"I see my role as CEO to prepare as many people as I can to be CEO, and that's what I'm doing," Cook said in an interview with BuzzFeed. "And then the board makes a decision at that point in time."
Cook was joined by Angela Ahrendts, Apple's head of retail. Rumors have swirled that Ahrendts is being lined up to serve as Cook's successor, but she flat out denied that speculation, calling any talk "fake news" and "silly."
It's unlikely that Cook, 56, is planning to retire from the company any time soon, but people still like to guess who would succeed him if he did. Cook himself was caught up in those rumors less than a decade ago, when former CEO Steve Jobs first took a medical leave of absence from Apple. Cook later succeeded Jobs when he officially retired in 2011 and Jobs died about three months after Cook took the helm.
Though Ahrendts shut down any rumors of her being fit for the CEO role, her impressive past would lend her some of the experience necessary. Ahrendts most recently served as CEO of Burberry, where she was credited for reviving the struggling fashion brand. Since joining Apple in 2015, Ahrendts has helped build a new vision for Apple's retail stores, mostly geared toward turning them into community-focused "town squares." Not long after hiring Ahrendts, Cook described her success at the company as "off the charts."
"I knew she was going to be off the charts, but she's even more off the charts than I thought," Cook said in a 2015 interview with Fortune. "She came in so fast, there was no [learning] curve. I've never met a single individual like that before."
Aside from Ahrendts, names of other top Apple executives have been thrown around as well. Jony Ive, Apple's Chief Design Officer, is one person that comes to mind. Ive is a major force behind the iconic design of the iPod, iPhone and just about every other Apple product since the candy-colored iMac.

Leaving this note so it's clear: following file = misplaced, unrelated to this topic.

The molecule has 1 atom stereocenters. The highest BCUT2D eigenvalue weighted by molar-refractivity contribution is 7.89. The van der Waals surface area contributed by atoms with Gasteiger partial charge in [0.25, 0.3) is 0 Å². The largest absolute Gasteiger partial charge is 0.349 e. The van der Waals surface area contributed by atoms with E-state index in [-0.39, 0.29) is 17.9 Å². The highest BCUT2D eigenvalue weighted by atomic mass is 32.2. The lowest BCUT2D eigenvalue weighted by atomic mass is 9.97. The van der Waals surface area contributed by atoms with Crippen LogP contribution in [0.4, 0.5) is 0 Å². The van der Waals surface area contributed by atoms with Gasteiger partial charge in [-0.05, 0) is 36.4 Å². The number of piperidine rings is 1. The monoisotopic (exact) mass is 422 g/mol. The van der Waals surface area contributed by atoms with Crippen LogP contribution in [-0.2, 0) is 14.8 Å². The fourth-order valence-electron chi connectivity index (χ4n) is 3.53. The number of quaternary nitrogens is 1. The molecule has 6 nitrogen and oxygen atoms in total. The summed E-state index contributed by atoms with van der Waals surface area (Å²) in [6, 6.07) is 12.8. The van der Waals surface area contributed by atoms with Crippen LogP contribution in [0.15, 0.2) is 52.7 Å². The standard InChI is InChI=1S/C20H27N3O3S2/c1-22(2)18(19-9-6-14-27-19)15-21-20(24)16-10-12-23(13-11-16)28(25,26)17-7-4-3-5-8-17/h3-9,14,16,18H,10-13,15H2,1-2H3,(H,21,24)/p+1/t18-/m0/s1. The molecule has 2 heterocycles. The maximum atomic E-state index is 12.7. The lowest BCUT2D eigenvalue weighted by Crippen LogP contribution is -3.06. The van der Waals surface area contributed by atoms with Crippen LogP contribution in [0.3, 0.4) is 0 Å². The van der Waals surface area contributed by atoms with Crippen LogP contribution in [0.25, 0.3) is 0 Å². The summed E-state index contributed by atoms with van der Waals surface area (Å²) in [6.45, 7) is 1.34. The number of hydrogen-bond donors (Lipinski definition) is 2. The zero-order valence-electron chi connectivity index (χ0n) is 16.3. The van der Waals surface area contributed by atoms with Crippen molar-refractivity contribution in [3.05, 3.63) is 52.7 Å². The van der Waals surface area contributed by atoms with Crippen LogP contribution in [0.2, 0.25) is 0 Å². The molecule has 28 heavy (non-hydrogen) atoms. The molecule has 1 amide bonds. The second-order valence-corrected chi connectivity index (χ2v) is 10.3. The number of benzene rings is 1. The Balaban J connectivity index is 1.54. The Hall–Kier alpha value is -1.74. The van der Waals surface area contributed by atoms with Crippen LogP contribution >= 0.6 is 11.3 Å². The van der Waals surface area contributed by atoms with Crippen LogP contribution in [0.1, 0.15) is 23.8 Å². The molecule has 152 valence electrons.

He may lack some of the leadership experience necessarily for the role, but some believe he inherited Jobs' former strengths as a chief visionary for Apple. Neil Cybart, a noted Apple analyst who writes about the company on his Above Avalon website, said earlier this year that Ive "now has the role that Steve Jobs had."
"They have Jony Ive in the middle focused on the big picture...and he now has the ability to spend time thinking about product, where Apple goes in terms of new industries," Cybart explained.
That said, others have noted that Ive has taken more of a backseat role at the company in recent years, focusing instead on architecture projects. That would make sense given that he most recently oversaw the construction of the construction of Apple Park, the company's new, 2.8 million square feet headquarters.
Phil Schiller, Apple's SVP of worldwide marketing, might be a better fit given his more than 20-year history at the company. Schiller, who played a big part in the original iPhone's development and launch, is a recognizable figure from Apple's annual September events. He's also in charge of the App Store, which has quickly risen to become a major cash cow for Apple, as part of the broader Services segment.
Apple's SVP of internet software and services, Eddy Cue, could also be a contender. Under his guise, Apple's Services business has grown to be the size of a Fortune 100 company. He's also helping Apple take on Hollywood by launching original programming.
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